Once a field is aerified, and there are holes in the surface, a field should be topdressed with the same sand that was used in the construction of the field. Refilling the aerification holes with sand improves the macroporosity of the soil and allows better penetration of water. This will allow the turf manager to water deeper and therefore improve the root system. Introducing sand into the thatch layer allows the growth media to be suitable for play. Without sand mixed with the thatch layer, divots would readily kick out and the field would not be safe for any type of sport.

Nutrient management in sand-based athletic fields[edit]

Nutrient management is essential in maintaining a healthy stand of turfgrass, and is much more difficult to achieve effectively in a sand-based system. Unlike with native soil fields, leaching of nutrients is a major concern when managing a sand-based turf system.

Nutrient leaching occurs more readily in a sand-based system because sand has a relatively low cation exchange capacity (CEC). This refers to the sand's ability to retain nutrient particles. Soil particle "hold on" to positively charged nutrient particles because they are negatively charged. The opposite charges cause the nutrients to adhere to soil particles which can then be taken up by plants.[3] Sand has virtually no CEC, whereas clay and organic matter have relatively high CEC. This means that the higher the clay and organic matter of a soil, the more nutrients it will hold.

Low CEC is a major concern when an athletic field is constructed with 100% sand because substantial amounts of nutrients will be unavailable to the turf. The pure sand base will not hold on to nutrients until there is substantial organic matter incorporated into the soil to keep nutrients from leaching. Eventually, organic matter levels will rise as the plants begin to mature and dead vegetative matter decomposes.

The best way to avoid this problem is to incorporate some type of organic matter into the root zone mix during construction. The most common, as noted above, is peat moss. Mixing peat moss into the root zone mixture greatly increases nutrient holding capacity. This will greatly increase the chances of establishing a healthy stand of turfgrass because the soil will be able to retain both nutrients and water.

Because the nutrient holding capacity is low, soil tests are crucial for sand-based athletic fields. Soil tests should be taken frequently to measure what nutrients are lacking. Fertility programs should then be based on the soil tests. Unlike a native soil field, where most nutrients that are applied stay in the soil, sand-based fields nutrient status fluctuates. That is why a yearly fertilizer program can not be followed.[4] It is more important to obtain soil tests during the establishment of a new field because organic matter will be low and amounts of nutrients will fluctuate even more.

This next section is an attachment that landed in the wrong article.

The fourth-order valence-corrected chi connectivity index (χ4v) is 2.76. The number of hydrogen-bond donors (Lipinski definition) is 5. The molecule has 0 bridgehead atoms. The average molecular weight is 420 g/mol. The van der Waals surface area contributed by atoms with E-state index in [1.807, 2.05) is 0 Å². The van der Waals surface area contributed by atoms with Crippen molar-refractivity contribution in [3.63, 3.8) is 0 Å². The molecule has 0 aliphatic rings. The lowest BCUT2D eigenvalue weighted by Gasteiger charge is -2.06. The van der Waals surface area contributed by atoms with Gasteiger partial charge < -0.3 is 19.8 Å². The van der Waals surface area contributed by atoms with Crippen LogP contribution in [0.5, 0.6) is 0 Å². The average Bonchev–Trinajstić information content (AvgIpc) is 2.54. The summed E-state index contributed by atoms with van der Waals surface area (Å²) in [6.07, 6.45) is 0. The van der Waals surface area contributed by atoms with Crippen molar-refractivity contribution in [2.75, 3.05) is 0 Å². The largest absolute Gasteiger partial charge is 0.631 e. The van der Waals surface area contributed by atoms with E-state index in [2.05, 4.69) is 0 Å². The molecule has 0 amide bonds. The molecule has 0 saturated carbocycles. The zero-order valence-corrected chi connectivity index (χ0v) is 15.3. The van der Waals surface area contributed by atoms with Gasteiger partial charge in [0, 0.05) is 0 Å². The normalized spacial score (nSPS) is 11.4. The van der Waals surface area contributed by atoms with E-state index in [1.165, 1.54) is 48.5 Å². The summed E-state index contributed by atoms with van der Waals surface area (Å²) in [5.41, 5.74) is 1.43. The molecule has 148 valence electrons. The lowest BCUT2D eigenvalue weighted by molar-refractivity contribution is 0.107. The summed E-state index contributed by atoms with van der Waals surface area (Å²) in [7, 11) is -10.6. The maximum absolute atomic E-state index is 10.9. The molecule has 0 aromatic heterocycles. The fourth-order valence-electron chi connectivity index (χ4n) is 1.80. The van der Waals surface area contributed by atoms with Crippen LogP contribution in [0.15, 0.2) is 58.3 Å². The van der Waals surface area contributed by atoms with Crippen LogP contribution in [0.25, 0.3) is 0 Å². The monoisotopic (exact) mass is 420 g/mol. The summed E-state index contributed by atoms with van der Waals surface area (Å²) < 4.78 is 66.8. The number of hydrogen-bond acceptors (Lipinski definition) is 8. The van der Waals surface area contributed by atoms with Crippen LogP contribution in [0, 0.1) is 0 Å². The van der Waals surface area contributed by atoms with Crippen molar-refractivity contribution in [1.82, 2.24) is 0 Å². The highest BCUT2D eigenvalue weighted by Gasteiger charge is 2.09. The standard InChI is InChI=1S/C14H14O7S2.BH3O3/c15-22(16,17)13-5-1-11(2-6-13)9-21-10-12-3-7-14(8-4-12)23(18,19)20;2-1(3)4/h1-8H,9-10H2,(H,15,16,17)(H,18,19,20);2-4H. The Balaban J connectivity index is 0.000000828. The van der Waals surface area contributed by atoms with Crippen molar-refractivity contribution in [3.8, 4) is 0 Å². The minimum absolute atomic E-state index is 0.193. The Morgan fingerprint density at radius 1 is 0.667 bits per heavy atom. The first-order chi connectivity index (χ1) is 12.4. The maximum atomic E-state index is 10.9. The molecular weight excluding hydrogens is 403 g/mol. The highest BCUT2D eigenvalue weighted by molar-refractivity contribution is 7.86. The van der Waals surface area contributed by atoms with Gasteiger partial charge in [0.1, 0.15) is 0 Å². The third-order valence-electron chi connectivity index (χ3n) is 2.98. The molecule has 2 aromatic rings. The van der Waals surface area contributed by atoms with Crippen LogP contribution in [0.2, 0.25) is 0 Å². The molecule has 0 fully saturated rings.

Water management in sand-based athletic fields[edit]

One of the many advantages of sand-based systems is extremely good drainage. A well constructed sand-based system can drain excessive amounts of rainfall very quickly. The good drainage that sand-based systems exhibit also offer the turf manager better control over soil water content.

The large size of sand particles allow water to flow freely which, in turn, allows sand-based system to drain extremely well. This is beneficial because it allows fields to be used during inclement weather. Sand-based systems will drain multiple inches of water within a short period of time. This allows a sporting event to be played through a rain or after a short delay. Native soil fields, on the other hand, do not drain well and many games have to be cancelled or postponed due to puddling on the field.

The good drainage of a sand-based system allows turf managers better control over their irrigation. Once the turf manager learns how his/her field drains, they will know, fairly accurately, when the field will need water. This allows them to make an irrigation plan that provides the turf with just enough water to maintain its health.

Localized dry spots, more commonly known as hot spots, are a common occurrence on sand-based turf systems. Hot spots are small areas of turf that are dry and often become hydrophobic. They can be first seen when the grass plants in the area begin to wilt. If the hot spot is not taken care of, the turf in that area will eventually die. Once the soil becomes hydrophobic, it is very hard to get water to penetrate. The best way to alleviate a hot spot is through long, light irrigation or rainfall.[5] It may also help to use a pitchfork to poke holes into the soil to increase percolation.

References[edit]

  1. ^ Kussow, W.R. 1987. Peat in Greens: Knowns, Unknowns, and Speculations. Online Posting. Michigan State Turf. Link
  2. ^ Ferro, S., and D. Otto. 2001. Drainage Problems: Sand-based rootzones help golf courses and athletic fields find ‘soil solutions.’ Ground Maintenance Magazine June, 2001. Link
  3. ^ University of Minnesota Extension. 2004. Soil Test Interpretations and Fertilizer Management for Lawns, Turf, Gardens, and Landscape Plants: Cation Exchange Capacity. Revised 2004. University of Minnesota. Link
  4. ^ Mayer, Eugene. 1998. Compaction Resistance and Drainage: The Driving Force Behind Sand Based Root Zones. Turf Magazine. Link
  5. ^ Vincelli, Paul, and Brian Eshenaur. 1994. Localized Dry Spot. Online Posting. Jul., 1994. UK Extension Service. Link